And I promise I’m not getting any kickbacks from writing about our experience, it was honestly one of the best day tours I’ve ever done. The tour company was Ningaloo Reef Dive and Snorkel and I highly recommend them. At the end of the tour, you can choose to purchase the images taken by Migration Media from the day, which we did. Then it was back to the campervan and straight to bed, as we were both exhausted from our exhilarating day.

Migration Media 4

Migration Media image 1

Day 5 – Drive Coral Bay to Denham (557 km)

Coral Bay lunch stop

Still buzzing from our whale shark encounter, we hit the road again, making our way slowly back towards Perth. Our first stop was Denham, which is a great place to base yourself to explore the Shark Bay region. We left Coral Bay around 8.30am and arrived at Denham by 4.30pm. We stopped for lunch along the way and had a couple of close encounters on the road with cows and goats. Even in the day, you need to be completed alert of animals hanging out on the road side. We checked into our campsite at the Blue Dolphin Caravan Park and had an early night. It was a very clean park and great facilities. The staff also had excellent service and very friendly. Another high recommendation.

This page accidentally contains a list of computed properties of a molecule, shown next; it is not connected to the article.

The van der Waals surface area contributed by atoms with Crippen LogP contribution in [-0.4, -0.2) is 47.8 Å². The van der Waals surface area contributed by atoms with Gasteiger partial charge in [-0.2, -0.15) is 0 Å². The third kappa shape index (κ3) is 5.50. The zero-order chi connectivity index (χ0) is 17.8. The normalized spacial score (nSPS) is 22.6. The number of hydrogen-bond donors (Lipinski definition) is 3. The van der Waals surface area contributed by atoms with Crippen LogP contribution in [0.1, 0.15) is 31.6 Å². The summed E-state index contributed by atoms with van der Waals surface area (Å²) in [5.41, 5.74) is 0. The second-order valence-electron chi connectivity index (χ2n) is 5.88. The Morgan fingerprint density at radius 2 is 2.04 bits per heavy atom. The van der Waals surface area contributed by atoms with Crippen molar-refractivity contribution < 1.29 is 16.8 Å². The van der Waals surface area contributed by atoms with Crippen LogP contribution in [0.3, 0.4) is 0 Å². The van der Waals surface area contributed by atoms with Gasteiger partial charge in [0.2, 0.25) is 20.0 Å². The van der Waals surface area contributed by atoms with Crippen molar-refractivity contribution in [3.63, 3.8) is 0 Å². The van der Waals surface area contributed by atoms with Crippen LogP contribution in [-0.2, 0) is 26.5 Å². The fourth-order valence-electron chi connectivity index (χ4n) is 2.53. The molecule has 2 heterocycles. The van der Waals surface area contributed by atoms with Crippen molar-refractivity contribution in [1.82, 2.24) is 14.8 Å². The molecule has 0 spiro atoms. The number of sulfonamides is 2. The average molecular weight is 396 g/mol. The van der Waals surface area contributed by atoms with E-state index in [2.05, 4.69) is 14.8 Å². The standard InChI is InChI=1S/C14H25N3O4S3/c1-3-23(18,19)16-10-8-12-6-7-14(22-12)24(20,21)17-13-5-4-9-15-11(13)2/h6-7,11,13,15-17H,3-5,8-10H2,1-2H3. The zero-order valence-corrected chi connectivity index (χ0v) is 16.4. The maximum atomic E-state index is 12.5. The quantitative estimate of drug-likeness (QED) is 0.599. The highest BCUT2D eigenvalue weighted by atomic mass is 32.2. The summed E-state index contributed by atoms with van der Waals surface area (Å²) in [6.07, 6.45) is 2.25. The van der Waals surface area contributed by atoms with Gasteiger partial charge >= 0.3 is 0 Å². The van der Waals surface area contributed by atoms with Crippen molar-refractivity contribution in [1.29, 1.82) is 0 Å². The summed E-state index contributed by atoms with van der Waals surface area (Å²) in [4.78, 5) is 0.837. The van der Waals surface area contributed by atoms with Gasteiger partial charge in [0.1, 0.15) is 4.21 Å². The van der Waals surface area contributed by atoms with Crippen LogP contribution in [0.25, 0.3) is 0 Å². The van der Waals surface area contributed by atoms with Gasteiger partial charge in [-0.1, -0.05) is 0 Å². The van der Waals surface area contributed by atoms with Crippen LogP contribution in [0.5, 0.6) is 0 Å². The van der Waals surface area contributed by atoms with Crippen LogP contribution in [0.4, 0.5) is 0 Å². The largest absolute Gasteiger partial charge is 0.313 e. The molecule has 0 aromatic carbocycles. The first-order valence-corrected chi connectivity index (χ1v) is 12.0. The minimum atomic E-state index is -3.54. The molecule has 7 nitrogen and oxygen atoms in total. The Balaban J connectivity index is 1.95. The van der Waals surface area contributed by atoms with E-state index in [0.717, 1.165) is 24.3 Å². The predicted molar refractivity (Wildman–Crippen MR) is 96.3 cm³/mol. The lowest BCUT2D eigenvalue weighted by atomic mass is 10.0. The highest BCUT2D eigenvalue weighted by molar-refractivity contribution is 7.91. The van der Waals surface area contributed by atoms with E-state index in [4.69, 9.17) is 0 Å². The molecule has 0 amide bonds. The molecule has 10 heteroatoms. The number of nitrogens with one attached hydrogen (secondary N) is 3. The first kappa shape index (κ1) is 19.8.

Day 6 – Monkey Mia

Monkey Mia dolphin feeding

Ah Monkey Mia! What a dreamy place and once I could stay in for a long time! Monkey Mia is a short drive from Denham and is where you can feed the dolphins. This world famous tradition has been happening since the early 1980’s and is a wonderful way to interact with the local dolphins. There are three feeding sessions, starting at 7.30am daily. I’d recommend getting to the 7.30am session and hanging around for the other two feeding sessions. As a guide, the feeding sessions are up until to noon, however the dolphins on our day had finished all three feeding sessions by 9.30am. You may even get picked, like I did, to feed one of the dolphins. It was a wonderful experience.